Alan M. Friedlander and David A. Ziemann

The Oceanic Institute, 41-202 Kalanianaole Hwy., 
Waimanalo, HI 96795 USA

Aquarium Sciences and Conservation , in press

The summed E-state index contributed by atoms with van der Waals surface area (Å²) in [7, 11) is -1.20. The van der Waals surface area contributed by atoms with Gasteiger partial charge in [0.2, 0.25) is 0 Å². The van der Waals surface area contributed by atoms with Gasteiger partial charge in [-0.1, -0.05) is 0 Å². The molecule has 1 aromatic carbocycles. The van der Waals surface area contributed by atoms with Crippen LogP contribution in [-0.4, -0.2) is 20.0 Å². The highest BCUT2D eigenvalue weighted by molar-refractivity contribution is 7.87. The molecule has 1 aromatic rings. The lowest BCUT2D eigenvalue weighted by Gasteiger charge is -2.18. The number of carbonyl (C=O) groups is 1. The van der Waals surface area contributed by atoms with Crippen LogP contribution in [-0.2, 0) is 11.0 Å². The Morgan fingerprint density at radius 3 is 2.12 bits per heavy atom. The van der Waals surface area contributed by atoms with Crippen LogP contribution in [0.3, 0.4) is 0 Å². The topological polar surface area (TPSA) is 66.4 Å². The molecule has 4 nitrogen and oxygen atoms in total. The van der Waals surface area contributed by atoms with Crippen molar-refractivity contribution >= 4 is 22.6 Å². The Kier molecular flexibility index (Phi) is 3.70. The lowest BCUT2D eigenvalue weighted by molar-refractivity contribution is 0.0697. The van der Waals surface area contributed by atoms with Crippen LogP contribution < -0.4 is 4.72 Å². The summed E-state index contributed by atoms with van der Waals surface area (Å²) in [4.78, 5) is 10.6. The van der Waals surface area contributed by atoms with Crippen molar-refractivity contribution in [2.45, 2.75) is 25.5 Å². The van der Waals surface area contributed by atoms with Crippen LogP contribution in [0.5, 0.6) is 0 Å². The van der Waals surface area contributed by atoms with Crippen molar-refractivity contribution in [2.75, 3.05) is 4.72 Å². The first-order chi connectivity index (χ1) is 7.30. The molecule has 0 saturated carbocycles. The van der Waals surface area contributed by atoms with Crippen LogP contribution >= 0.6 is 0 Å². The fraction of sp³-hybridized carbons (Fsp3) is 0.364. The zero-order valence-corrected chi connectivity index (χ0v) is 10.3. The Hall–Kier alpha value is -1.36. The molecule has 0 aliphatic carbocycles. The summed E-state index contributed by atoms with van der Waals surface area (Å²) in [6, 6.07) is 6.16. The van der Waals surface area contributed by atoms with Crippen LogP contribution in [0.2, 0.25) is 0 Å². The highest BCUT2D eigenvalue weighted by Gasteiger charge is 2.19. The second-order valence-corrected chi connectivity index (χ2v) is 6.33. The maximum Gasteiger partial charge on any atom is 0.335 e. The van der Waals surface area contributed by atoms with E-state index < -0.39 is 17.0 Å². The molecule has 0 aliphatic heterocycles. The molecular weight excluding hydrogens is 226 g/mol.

Extensive and unregulated harvest of marine ornamental fishes can lead to localized depletion of target species. Moreover, harvest can result in habitat degradation from diver damage and inappropriate collecting techniques. One potential solution to these problems is the creation of marine reserves where fishing and other extractive activities are prohibited. Marine reserves have been shown to increase fish abundance and protect ecosystems from habitat destruction associated with fishing. Marine reserves not only protect species inside the reserve but they can also increase fish abundance in adjacent areas. In order for marine reserves to be effective, managers must consider the relationship between fishes and their associated habitats. Many reef fishes depend upon the coral reef for food, shelter, or as preferred habitat for settling larvae. Reef fish assemblages can be influenced by the physical structure of the associated reef. Results from studies in Hawaii have shown that fish assemblages with high diversity and abundance are associated with habitats of high structural complexity. A relationship between fish size and reef complexity may suggest the importance of shelter as a refuge for certain fishes in avoiding predation. Fishes are also noted to be more abundant and diverse nearer to reef edges. The sharp interfaces that edges provide between habitats with different physical and biological properties often results in locally increased "traffic" and abundance of predators, prey, spawners, and migrators. Some reef fishes spawn in large aggregations at sites that are predictable in both space and time. Many species tend to aggregate in structurally complex habitats to reduce their predation risk during the aggregation period. Our research had shown increases in the average size and improvements in the sex ratio of groupers after a spawning aggregation closure went into effect in the US Virgin Islands. These data suggest that protection of spawning aggregations is a sound management strategy with considerable potential for aiding in the sustainable use of reef resources. Marine reserves offer a promising alternative to western fisheries management that normally relies on catch limits or restriction on gear and/or effort. Marine fisheries reserves are thought to enhance fisheries by protecting spawning stocks, providing refugia for prerecruits and by exporting biomass to adjacent fishing grounds. Marine reserves also have many non-fisheries benefits, such as protecting biodiversity and ecosystem structure, serving as biological reference areas, and providing non-consumptive recreational activities. Reserve designs need to consider the habitat requirements and life histories of the species of interest as well as the extent of fishing pressure in the area and the degree of enforcement. If protective areas are to be effective, they must include the diversity of habitats necessary to accommodate the wide range of fish species that are of interest to the marine ornamental fish trade.